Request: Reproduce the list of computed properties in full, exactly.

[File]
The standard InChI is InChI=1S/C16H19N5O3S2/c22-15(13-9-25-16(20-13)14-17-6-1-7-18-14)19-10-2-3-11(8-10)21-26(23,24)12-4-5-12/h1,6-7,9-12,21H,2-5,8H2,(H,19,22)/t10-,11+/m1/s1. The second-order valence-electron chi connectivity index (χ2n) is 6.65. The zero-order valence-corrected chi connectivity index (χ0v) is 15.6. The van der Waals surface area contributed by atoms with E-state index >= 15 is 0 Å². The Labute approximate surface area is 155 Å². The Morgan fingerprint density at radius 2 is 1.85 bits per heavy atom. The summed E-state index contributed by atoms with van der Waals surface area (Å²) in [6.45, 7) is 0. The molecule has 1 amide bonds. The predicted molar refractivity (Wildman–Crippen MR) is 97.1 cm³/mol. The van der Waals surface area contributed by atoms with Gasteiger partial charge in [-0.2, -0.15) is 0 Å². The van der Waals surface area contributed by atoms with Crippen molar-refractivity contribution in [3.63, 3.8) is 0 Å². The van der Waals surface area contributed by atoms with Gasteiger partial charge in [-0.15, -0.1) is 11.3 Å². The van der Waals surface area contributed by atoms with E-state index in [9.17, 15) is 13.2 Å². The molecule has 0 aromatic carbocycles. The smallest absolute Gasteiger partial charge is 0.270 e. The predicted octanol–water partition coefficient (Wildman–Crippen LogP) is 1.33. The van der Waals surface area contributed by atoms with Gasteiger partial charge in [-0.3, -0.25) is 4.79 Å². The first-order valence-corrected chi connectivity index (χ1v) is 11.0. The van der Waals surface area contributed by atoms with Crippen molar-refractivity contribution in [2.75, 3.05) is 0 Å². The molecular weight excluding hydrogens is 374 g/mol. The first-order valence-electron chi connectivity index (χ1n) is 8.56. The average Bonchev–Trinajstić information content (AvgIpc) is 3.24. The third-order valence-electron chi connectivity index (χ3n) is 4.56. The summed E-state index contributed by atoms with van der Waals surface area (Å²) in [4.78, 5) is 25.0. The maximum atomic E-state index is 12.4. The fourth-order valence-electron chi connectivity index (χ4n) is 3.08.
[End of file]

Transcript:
The standard InChI is InChI=1S/C16H19N5O3S2/c22-15(13-9-25-16(20-13)14-17-6-1-7-18-14)19-10-2-3-11(8-10)21-26(23,24)12-4-5-12/h1,6-7,9-12,21H,2-5,8H2,(H,19,22)/t10-,11+/m1/s1. The second-order valence-electron chi connectivity index (χ2n) is 6.65. The zero-order valence-corrected chi connectivity index (χ0v) is 15.6. The van der Waals surface area contributed by atoms with E-state index >= 15 is 0 Å². The Labute approximate surface area is 155 Å². The Morgan fingerprint density at radius 2 is 1.85 bits per heavy atom. The summed E-state index contributed by atoms with van der Waals surface area (Å²) in [6.45, 7) is 0. The molecule has 1 amide bonds. The predicted molar refractivity (Wildman–Crippen MR) is 97.1 cm³/mol. The van der Waals surface area contributed by atoms with Gasteiger partial charge in [-0.2, -0.15) is 0 Å². The van der Waals surface area contributed by atoms with Crippen molar-refractivity contribution in [3.63, 3.8) is 0 Å². The van der Waals surface area contributed by atoms with Gasteiger partial charge in [-0.15, -0.1) is 11.3 Å². The van der Waals surface area contributed by atoms with E-state index in [9.17, 15) is 13.2 Å². The molecule has 0 aromatic carbocycles. The smallest absolute Gasteiger partial charge is 0.270 e. The predicted octanol–water partition coefficient (Wildman–Crippen LogP) is 1.33. The van der Waals surface area contributed by atoms with Gasteiger partial charge in [-0.3, -0.25) is 4.79 Å². The first-order valence-corrected chi connectivity index (χ1v) is 11.0. The van der Waals surface area contributed by atoms with Crippen molar-refractivity contribution in [2.75, 3.05) is 0 Å². The molecular weight excluding hydrogens is 374 g/mol. The first-order valence-electron chi connectivity index (χ1n) is 8.56. The average Bonchev–Trinajstić information content (AvgIpc) is 3.24. The third-order valence-electron chi connectivity index (χ3n) is 4.56. The summed E-state index contributed by atoms with van der Waals surface area (Å²) in [4.78, 5) is 25.0. The maximum atomic E-state index is 12.4. The fourth-order valence-electron chi connectivity index (χ4n) is 3.08.